Nature Conceptions in the Urban and Landscape Planning of Reykjavík





Green Deserts.pdf


The relations between people and the physical environment they live in have radically been changed in the 19th and 20th centuries by industrialisation and urbanisation, together forming a process referred to as modernisation. Generalizing it could be said that modernisation has created distance where there used to be immediacy. In other words, in the process of modernisation peoples’ social and spatial conceptions and experiences change. As a result of the distance created between materials, persons and places a differentiation takes place. New concepts, or at least new meanings to old concepts, appear. Nature is one such concept. Planning could be claimed to be another. Through differentiation from the immediacy of using the natural resources around one, the concept of nature as something separate of human existence appears ).

As the immediacy of small communities changes into larger societies the practice of planning is needed to scour off chaos ). As cities grow and urban culture takes shape, new ways of understanding one’s environment emerge: nature in the meaning of land as a source of livelihood (countryside) becomes replaced for the urban dweller by parks and gardens providing other kinds of ‘ health and happiness’ than direct ‘livelihood’. These replacements of countryside represent the closest contact to ‘nature’ for a ‘urbanised’ person besides the use of natural resources that are engineered to reach each and every house. Nature and culture intertwine into a new kind of whole.

Iceland became a nearly treeless country very quickly after the Settlement in the 9th century, and the following millennia created a culture of appreciation for wide, open spaces. During the 20th century, however, a turn in ideals as well as practices has at least partly swept the country and Iceland currently has large-scale re-forestration plans and abounds in city and nature parks. Iceland became industrialised and urbanised rather late, more or less as an aftermath of the Second World War. Prior to this private gardens and some public parks had emerged in Reykjavík and the other major towns, but nature parks and outdoor recreation ideals only emerged from the 1950s onward. In the 1960s great amounts of people moved from the countryside into the city and large suburban areas were created to house them.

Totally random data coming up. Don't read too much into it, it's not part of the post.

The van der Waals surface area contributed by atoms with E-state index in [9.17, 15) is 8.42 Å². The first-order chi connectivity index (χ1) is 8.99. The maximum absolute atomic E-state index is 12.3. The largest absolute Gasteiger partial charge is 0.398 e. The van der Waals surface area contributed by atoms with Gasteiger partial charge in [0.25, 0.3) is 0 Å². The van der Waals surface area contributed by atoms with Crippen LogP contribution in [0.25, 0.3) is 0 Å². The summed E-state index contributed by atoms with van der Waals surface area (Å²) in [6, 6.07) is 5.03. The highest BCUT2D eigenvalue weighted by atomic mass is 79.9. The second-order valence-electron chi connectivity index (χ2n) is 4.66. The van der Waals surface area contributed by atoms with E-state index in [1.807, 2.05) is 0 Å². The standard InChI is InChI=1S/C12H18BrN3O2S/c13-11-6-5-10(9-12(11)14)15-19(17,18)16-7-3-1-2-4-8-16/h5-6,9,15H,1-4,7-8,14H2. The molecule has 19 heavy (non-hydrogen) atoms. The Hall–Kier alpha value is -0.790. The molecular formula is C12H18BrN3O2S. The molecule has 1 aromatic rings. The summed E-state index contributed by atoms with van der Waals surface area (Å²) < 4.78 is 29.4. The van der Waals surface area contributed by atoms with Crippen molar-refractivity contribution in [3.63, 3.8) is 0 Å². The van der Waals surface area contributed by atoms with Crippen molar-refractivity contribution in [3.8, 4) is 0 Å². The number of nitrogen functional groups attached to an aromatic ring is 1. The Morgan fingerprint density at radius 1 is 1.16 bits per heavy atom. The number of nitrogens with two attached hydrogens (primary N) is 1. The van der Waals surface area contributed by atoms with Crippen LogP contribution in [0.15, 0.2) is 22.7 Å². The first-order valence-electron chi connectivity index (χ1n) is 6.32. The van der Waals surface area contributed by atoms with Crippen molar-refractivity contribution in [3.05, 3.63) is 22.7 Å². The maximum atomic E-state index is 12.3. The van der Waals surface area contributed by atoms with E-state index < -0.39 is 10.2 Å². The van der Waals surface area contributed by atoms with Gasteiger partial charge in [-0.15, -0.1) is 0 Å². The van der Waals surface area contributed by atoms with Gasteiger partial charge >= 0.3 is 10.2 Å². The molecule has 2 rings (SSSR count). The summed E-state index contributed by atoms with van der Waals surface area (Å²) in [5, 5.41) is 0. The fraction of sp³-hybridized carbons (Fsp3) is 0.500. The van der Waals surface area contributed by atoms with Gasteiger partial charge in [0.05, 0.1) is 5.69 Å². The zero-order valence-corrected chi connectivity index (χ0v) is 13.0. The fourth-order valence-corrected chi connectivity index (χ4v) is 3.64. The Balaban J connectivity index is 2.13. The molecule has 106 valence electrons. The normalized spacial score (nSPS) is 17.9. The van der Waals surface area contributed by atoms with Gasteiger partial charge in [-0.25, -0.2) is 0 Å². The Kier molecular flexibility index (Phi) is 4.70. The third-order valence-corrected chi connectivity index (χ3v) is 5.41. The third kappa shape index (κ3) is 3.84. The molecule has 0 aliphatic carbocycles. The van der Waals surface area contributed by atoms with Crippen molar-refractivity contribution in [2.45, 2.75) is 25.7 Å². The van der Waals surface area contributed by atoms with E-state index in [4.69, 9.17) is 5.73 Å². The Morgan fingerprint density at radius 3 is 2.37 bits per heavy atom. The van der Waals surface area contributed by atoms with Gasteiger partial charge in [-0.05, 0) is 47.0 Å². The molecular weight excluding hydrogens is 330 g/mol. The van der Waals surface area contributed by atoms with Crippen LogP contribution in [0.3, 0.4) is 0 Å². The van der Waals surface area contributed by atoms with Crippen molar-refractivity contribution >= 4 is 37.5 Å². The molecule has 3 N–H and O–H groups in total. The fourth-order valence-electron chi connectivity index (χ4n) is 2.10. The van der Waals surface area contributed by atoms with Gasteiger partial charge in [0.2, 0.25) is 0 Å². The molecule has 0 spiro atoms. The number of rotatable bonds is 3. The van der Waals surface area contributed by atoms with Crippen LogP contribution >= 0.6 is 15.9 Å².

From many varying sources the idea of the view – a landscape viewed through a window of an apartment or of a car – surfaces as a central contemporary Icelandic/ Reyjavíkian relation to nature. This is seen to be in relation with the traditional Icelandic open (treeless) landscape. Against this most of the green planning policies goes out to plant trees on roadsides, park edges etc in order to provide shelter from the strong winds. The shelter from wind is particularly needed in order to make such ‘nature’ practices as gardening and barbequing possible. As a result a very special type of urban landscape – rather monotonous grass lawns surrounded by thick ‘scarves’ of fir-trees – have been created all over Reykjavík. The grass lawns can be seen as the product of there not having been enough interest in the early days of Reykjavík’s planning to address such ‘superficial’ issues as landscaping. On the other hand these lawns can be seen as having a relation to the open ‘traditional’ Icelandic landscapes outside of the city as well as having become an urban tradition in their own right by decennia of Reyjavíkians experiencing their urban nature as such. Thus I would like to claim that besides the idea of the view another typical Reykjavíkian nature type is the ‘green desert’ of the grass lawns.

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